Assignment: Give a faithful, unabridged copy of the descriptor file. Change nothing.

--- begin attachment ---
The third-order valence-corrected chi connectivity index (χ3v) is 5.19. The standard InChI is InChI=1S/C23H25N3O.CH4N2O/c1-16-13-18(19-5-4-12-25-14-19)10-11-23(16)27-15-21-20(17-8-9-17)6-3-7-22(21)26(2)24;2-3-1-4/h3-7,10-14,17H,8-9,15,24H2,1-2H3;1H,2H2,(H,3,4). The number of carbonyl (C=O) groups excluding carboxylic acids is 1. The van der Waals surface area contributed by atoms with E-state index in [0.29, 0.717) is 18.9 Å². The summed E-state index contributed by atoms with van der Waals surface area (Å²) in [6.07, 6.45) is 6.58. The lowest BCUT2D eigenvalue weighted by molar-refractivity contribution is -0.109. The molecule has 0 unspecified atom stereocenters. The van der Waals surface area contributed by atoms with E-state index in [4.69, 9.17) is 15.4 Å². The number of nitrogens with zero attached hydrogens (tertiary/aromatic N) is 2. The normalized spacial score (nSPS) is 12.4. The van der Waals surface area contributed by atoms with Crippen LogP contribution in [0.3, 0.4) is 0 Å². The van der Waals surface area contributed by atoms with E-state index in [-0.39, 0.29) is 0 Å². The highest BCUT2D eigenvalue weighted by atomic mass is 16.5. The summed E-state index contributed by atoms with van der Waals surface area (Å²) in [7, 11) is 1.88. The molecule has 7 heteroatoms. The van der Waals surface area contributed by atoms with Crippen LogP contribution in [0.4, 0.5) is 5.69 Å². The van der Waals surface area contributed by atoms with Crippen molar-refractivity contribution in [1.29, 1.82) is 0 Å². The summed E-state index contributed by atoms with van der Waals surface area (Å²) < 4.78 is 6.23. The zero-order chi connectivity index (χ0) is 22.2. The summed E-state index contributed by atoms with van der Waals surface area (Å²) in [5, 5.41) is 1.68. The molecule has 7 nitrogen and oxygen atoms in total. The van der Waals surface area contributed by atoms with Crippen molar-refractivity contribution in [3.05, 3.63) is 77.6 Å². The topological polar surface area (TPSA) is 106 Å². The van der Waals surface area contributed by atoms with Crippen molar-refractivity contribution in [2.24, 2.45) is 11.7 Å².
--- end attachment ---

The third-order valence-corrected chi connectivity index (χ3v) is 5.19. The standard InChI is InChI=1S/C23H25N3O.CH4N2O/c1-16-13-18(19-5-4-12-25-14-19)10-11-23(16)27-15-21-20(17-8-9-17)6-3-7-22(21)26(2)24;2-3-1-4/h3-7,10-14,17H,8-9,15,24H2,1-2H3;1H,2H2,(H,3,4). The number of carbonyl (C=O) groups excluding carboxylic acids is 1. The van der Waals surface area contributed by atoms with E-state index in [0.29, 0.717) is 18.9 Å². The summed E-state index contributed by atoms with van der Waals surface area (Å²) in [6.07, 6.45) is 6.58. The lowest BCUT2D eigenvalue weighted by molar-refractivity contribution is -0.109. The molecule has 0 unspecified atom stereocenters. The van der Waals surface area contributed by atoms with E-state index in [4.69, 9.17) is 15.4 Å². The number of nitrogens with zero attached hydrogens (tertiary/aromatic N) is 2. The normalized spacial score (nSPS) is 12.4. The van der Waals surface area contributed by atoms with Crippen LogP contribution in [0.3, 0.4) is 0 Å². The van der Waals surface area contributed by atoms with E-state index in [-0.39, 0.29) is 0 Å². The highest BCUT2D eigenvalue weighted by atomic mass is 16.5. The summed E-state index contributed by atoms with van der Waals surface area (Å²) in [7, 11) is 1.88. The molecule has 7 heteroatoms. The van der Waals surface area contributed by atoms with Crippen LogP contribution in [0.4, 0.5) is 5.69 Å². The van der Waals surface area contributed by atoms with Crippen molar-refractivity contribution in [1.29, 1.82) is 0 Å². The summed E-state index contributed by atoms with van der Waals surface area (Å²) < 4.78 is 6.23. The zero-order chi connectivity index (χ0) is 22.2. The summed E-state index contributed by atoms with van der Waals surface area (Å²) in [5, 5.41) is 1.68. The molecule has 7 nitrogen and oxygen atoms in total. The van der Waals surface area contributed by atoms with Crippen molar-refractivity contribution in [3.05, 3.63) is 77.6 Å². The topological polar surface area (TPSA) is 106 Å². The van der Waals surface area contributed by atoms with Crippen molar-refractivity contribution in [2.24, 2.45) is 11.7 Å².